This article suggests that Rocketship charter schools is preparing a new generation that has mastered the art of learning online and interacting with computers.

Students spend two hours daily at the computer, supervised by aides, not teachers.

This saves money.

These instructors monitor up to 130 kids at a time in cubicles in the schools’ computer labs. Rocketeers, as students are called, sit looking at computer screens up to two hours per day, supposedly learning by solving puzzles.

Business leaders such as Bill Gates often stress the need to train kids for the jobs of the future—digital animators, nanotech engineers? But it looks more like the Rocketeers are being prepared for online “microtasks” at Crowdflower, which contracts out data categorization and de-duplication.

According to a recent wage and hour lawsuit, these microtaskers are often paid as little as $2 an hour.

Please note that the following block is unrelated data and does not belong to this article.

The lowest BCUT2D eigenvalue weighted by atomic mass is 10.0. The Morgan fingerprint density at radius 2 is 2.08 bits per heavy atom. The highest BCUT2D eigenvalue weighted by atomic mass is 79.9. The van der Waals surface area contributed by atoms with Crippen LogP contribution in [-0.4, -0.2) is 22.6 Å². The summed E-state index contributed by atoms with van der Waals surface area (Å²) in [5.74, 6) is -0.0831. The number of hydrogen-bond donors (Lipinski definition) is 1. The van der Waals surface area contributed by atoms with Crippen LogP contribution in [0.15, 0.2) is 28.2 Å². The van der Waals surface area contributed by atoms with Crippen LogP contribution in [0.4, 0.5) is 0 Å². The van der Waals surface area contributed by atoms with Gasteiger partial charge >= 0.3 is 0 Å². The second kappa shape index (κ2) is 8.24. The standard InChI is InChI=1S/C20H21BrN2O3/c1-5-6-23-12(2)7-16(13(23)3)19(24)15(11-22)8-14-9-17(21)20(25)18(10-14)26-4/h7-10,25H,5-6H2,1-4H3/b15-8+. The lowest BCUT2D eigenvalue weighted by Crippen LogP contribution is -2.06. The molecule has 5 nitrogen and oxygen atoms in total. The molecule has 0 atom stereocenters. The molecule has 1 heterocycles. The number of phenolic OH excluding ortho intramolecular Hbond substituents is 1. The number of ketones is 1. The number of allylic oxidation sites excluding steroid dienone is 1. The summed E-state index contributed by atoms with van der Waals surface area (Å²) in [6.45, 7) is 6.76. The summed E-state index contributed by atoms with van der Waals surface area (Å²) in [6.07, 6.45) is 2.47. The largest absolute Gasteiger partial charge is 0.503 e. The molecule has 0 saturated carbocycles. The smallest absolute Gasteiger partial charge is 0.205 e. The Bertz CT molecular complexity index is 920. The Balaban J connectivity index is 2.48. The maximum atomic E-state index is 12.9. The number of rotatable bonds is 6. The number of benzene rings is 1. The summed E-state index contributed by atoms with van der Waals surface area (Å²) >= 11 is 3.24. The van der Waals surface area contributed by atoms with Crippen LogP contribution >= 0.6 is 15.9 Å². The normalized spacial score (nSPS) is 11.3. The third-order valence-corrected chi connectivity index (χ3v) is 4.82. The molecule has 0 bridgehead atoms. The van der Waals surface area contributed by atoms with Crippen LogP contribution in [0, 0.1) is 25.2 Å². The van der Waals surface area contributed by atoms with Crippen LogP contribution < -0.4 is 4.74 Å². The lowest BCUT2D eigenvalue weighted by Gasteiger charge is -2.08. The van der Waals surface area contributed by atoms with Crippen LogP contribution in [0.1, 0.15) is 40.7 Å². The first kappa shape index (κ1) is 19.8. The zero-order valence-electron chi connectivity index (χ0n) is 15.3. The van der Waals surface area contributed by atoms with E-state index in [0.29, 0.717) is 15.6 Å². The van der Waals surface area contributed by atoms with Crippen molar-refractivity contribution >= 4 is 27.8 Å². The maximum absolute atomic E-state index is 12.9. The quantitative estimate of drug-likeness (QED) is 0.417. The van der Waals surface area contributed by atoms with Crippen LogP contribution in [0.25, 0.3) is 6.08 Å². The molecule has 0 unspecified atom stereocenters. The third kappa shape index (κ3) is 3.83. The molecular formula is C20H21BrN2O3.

Overall, the growth these days is not in skilled, middle-class jobs like public school teaching—which is shrinking, thanks to charter chains like Rocketship—but in low-wage jobs.

It’s no coincidence that Rocketship employs the same kind of de-professionalized, non-union workforce it seems to be training. Half its teachers have less than two years’ experience; 75 percent come from Teach for America.

Rocketship charters will open next fall in many cities.

Is this the wave of the future?